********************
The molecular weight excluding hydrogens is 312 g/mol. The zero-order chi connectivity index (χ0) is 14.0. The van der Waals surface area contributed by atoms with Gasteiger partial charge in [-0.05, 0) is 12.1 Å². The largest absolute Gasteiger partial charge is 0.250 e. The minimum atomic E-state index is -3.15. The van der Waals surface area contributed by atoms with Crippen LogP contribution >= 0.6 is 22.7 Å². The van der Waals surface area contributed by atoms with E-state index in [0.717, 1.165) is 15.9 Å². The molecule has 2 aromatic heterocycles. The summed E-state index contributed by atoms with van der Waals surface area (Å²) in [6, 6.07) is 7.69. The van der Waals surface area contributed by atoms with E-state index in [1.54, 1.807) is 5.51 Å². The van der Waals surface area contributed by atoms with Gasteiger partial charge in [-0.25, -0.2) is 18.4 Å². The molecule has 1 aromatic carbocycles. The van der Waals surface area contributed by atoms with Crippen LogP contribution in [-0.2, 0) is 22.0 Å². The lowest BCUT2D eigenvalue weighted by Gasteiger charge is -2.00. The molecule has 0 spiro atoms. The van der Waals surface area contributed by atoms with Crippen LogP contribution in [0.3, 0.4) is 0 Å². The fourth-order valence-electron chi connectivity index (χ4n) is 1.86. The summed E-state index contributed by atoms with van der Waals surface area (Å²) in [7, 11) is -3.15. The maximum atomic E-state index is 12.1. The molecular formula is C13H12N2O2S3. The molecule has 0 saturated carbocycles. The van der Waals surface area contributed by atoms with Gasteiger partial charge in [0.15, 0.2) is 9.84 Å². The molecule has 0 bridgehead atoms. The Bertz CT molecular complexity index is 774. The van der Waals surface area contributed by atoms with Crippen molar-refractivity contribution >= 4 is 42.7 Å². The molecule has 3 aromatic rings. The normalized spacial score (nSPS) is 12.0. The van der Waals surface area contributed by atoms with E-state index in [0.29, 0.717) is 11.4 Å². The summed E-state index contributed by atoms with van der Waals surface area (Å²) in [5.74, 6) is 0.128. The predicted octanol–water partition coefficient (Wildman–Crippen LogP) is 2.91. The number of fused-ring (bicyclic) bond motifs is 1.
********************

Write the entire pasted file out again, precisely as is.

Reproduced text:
The molecular weight excluding hydrogens is 312 g/mol. The zero-order chi connectivity index (χ0) is 14.0. The van der Waals surface area contributed by atoms with Gasteiger partial charge in [-0.05, 0) is 12.1 Å². The largest absolute Gasteiger partial charge is 0.250 e. The minimum atomic E-state index is -3.15. The van der Waals surface area contributed by atoms with Crippen LogP contribution >= 0.6 is 22.7 Å². The van der Waals surface area contributed by atoms with E-state index in [0.717, 1.165) is 15.9 Å². The molecule has 2 aromatic heterocycles. The summed E-state index contributed by atoms with van der Waals surface area (Å²) in [6, 6.07) is 7.69. The van der Waals surface area contributed by atoms with E-state index in [1.54, 1.807) is 5.51 Å². The van der Waals surface area contributed by atoms with Gasteiger partial charge in [-0.25, -0.2) is 18.4 Å². The molecule has 1 aromatic carbocycles. The van der Waals surface area contributed by atoms with Crippen LogP contribution in [-0.2, 0) is 22.0 Å². The lowest BCUT2D eigenvalue weighted by Gasteiger charge is -2.00. The molecule has 0 spiro atoms. The van der Waals surface area contributed by atoms with Crippen LogP contribution in [0.3, 0.4) is 0 Å². The fourth-order valence-electron chi connectivity index (χ4n) is 1.86. The summed E-state index contributed by atoms with van der Waals surface area (Å²) in [7, 11) is -3.15. The maximum atomic E-state index is 12.1. The molecular formula is C13H12N2O2S3. The molecule has 0 saturated carbocycles. The van der Waals surface area contributed by atoms with Gasteiger partial charge in [0.15, 0.2) is 9.84 Å². The molecule has 0 bridgehead atoms. The Bertz CT molecular complexity index is 774. The van der Waals surface area contributed by atoms with Crippen molar-refractivity contribution >= 4 is 42.7 Å². The molecule has 3 aromatic rings. The normalized spacial score (nSPS) is 12.0. The van der Waals surface area contributed by atoms with E-state index in [0.29, 0.717) is 11.4 Å². The summed E-state index contributed by atoms with van der Waals surface area (Å²) in [5.74, 6) is 0.128. The predicted octanol–water partition coefficient (Wildman–Crippen LogP) is 2.91. The number of fused-ring (bicyclic) bond motifs is 1.